Danger Signals

Danger Signals


It is barely 17 days to the 2017 elections into executive positions of the Confederation of African Football (CAF) in Addis Ababa, Ethiopia. But the battleground appears to have shifted to Abuja, capital of Nigeria.

The Nigerian sports minister, Solomon Dalung, has summoned an emergency meeting of the board of the Nigeria Football Federation, NFF, on Tuesday, in his office.

Although the agenda is not disclosed, there are palpable signals that the March 16 CAF election is the cause of the meeting.

Just hours before the press release announcing the summoning of the meeting, a group of Nigerians with vested interest as members of  various committees set up by CAF President, Issa Hayatou, issued a statement pointing to its consultations with ‘stakeholders’ and the sports ministry on why NFF president, Amaju Pinnick, should not be against Hayatou.

While conceding that everyone has a right to self determinism, it is also not out of order for Pinnick to hold a view contrary to that of any group.

A single vote, Pinnick will cast should not turn the Nigerian territory to battle ground. Anyone could use his reach to get across to other electorates to counter whatever view Pinnick has instead of stifling his voice.

Whether he speaks it out or not, he already knows where his votes will go in all the various positions at stake.

Causing the sports ministry to force an executive meeting, on the surface, amounts to ‘governmental interference’ into an entirely football matter.

That in itself is an infringement of the words and spirit of Article 12 (3) of the CAF Statutes as signed by President Issa Hayatou on September 29, 2016. Therefore, Issa Hayatou’s apologists should help in preserving the Statutes that the CAF President signed.

For clarity, Article 12(3) of CAF Statutes states: “Every member association (in this case, NFF) shall ensure that its affiliated clubs can take all decisions on any matters (sic) regarding membership independently of any external body (in this case, the Ministry of Sports and Federal Government)”.

On this ground, the meeting summoned by the Nigerian sports minister clearly violates the CAF Statutes. The Article 18 (2) of FIFA also speaks clear on this.

From reports gathered ahead of the supposed and government-forced meeting of the NFF, the president of the board will be coerced into recanting or risk an impeachment which may knock him out of the CAF election and technically offering the Western Zone B seat to the Benin Republic candidate – Moucharaf Anjorin.

Back to the concerns of the Nigerian members of CAF committees, they alleged in their statement that “no Nigerian member of CAF has been consulted nor informed out of courtesy about the ambitions of the NFF President”.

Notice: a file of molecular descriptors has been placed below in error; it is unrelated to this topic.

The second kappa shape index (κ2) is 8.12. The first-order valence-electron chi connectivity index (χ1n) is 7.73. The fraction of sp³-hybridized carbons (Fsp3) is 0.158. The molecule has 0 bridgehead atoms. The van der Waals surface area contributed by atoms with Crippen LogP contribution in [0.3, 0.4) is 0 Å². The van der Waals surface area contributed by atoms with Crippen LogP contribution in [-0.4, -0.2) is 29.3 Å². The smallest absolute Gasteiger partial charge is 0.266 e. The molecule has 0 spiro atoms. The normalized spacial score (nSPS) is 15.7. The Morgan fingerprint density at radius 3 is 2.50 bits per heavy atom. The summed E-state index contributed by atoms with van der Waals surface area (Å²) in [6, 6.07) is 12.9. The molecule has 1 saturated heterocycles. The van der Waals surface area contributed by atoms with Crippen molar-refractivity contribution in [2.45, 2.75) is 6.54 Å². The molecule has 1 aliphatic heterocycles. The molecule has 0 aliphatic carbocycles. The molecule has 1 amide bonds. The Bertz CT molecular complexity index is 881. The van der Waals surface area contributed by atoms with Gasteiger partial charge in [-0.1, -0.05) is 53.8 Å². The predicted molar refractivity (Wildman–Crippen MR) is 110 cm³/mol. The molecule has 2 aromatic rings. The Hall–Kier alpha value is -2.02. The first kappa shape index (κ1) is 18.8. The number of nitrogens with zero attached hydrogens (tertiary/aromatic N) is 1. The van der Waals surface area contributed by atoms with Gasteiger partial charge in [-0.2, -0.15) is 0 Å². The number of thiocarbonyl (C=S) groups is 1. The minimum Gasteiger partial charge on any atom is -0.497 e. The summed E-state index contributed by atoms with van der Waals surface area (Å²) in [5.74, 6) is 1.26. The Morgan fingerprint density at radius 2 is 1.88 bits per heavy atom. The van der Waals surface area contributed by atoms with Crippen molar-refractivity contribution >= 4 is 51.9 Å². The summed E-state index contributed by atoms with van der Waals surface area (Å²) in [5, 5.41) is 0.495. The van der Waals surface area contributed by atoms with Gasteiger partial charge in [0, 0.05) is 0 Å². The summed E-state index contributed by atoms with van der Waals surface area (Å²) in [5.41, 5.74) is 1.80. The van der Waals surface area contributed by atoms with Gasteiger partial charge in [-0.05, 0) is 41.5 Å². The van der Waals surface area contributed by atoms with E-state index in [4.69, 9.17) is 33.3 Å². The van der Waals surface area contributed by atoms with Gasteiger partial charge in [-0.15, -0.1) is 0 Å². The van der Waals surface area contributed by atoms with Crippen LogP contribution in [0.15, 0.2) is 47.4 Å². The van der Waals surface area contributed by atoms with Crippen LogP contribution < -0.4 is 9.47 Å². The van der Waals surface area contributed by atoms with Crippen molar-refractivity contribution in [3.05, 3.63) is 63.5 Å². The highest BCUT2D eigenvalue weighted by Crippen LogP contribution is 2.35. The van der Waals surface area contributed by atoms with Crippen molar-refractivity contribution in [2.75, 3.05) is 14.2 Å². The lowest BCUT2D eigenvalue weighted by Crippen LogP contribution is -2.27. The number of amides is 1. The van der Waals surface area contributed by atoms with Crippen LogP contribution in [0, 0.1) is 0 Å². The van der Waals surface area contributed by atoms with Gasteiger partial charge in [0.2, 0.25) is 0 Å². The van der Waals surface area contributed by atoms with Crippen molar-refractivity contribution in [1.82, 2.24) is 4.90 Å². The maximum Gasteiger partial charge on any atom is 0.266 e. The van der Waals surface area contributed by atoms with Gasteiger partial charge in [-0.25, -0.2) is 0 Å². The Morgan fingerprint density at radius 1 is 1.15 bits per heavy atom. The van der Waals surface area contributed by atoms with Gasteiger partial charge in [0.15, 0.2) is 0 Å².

Is that enough reason to discredit him for his views? How did they help Ibrahim Galadima and Aminu Maigari when they contested for similar positions? What then assures that if they had been consulted, they will help Pinnick to achieve success?

Also, they assert: “We do not remember Mr. Ahmad visiting Nigeria to solicit or canvass for votes nor do we have any record of Mr. Ahmad’s pedigree in the running of football in Africa that would have led Mr. Pinnick to dangerously throw all of Nigeria’s eggs in his basket.  We stand dangerously threatened…”

Again, it is a point out of order. Outside official assignments, did Hayatou ever visit Nigeria to solicit for votes?

Recall the events leading to the 2002 FIFA Presidential Elections which Issa Hayatou contested. Because of him, the then FIFA president, Sepp Blatter, who was seeking a second term in office, was denied entry into Nigeria as he came to lobby.

Nigeria dangerously aligned with Hayatou, yet Blatter won! Could someone explain the meaning of the statement: “We stand dangerously threatened…”

Who are the ‘we’? Is it for fear of losing positions in the various CAF committees that the group must now destabilize the structure of the NFF by causing the Nigerian government through the minister to interfere in a purely football matter?

It was also stated that the group has no record of Mr. Ahmad’s pedigree in running football in Africa. The scripture says, seek and you shall find. He has been a CAF Executive member for more than two years, the same number of years that a green horn Hayatou had before assuming the presidency in 1988.

It is a twist of facts to declare that Issa Hayatou helped Etubom Oyo Orok Oyo to get into CAF and FIFA! For the records, Oyo O. Oyo became a CAF Executive Committee member in 1972 when Hayatou was still an athlete! The revered Nigerian football administrator became a FIFA executive committee member at the CAF General Assembly held at the National Theatre in Lagos in March 1980.

That time, Hayatou had not ventured into high profile football administration. It is an irony of fact that Oyo O. Oyo lost his seat in FIFA to Gambia’s Omar Sey at the election that produced Hayatou as CAF president in Casablanca, Morocco.

Rather than saying that Hayatou helped Oyo to CAF and FIFA, it is better to say that Hayatou eclipsed Oyo out of FIFA.

CAF under Hayatou has manifested dictatorial tendencies, such that had seen Madagascar being stripped of hosting rights of U-17 AFCON, presumably because a Madagascan challenged Hayatou for the presidency.

We all saw how the playing field was altered just to oust Cote d’ Ivoire’s Jacques Anouma from contesting the CAF presidency. This is where the statement of the Nigerian CAF committee members comes into focus: “We stand dangerously threatened…” One can now understand the fears.

Two years ago, CAF Congress voted to change the statutes which had stopped officials above 70 years from serving in the executive committee.

That change allows Hayatou who will be 71 in August to contest and serve for a record setting 33 years as CAF president.


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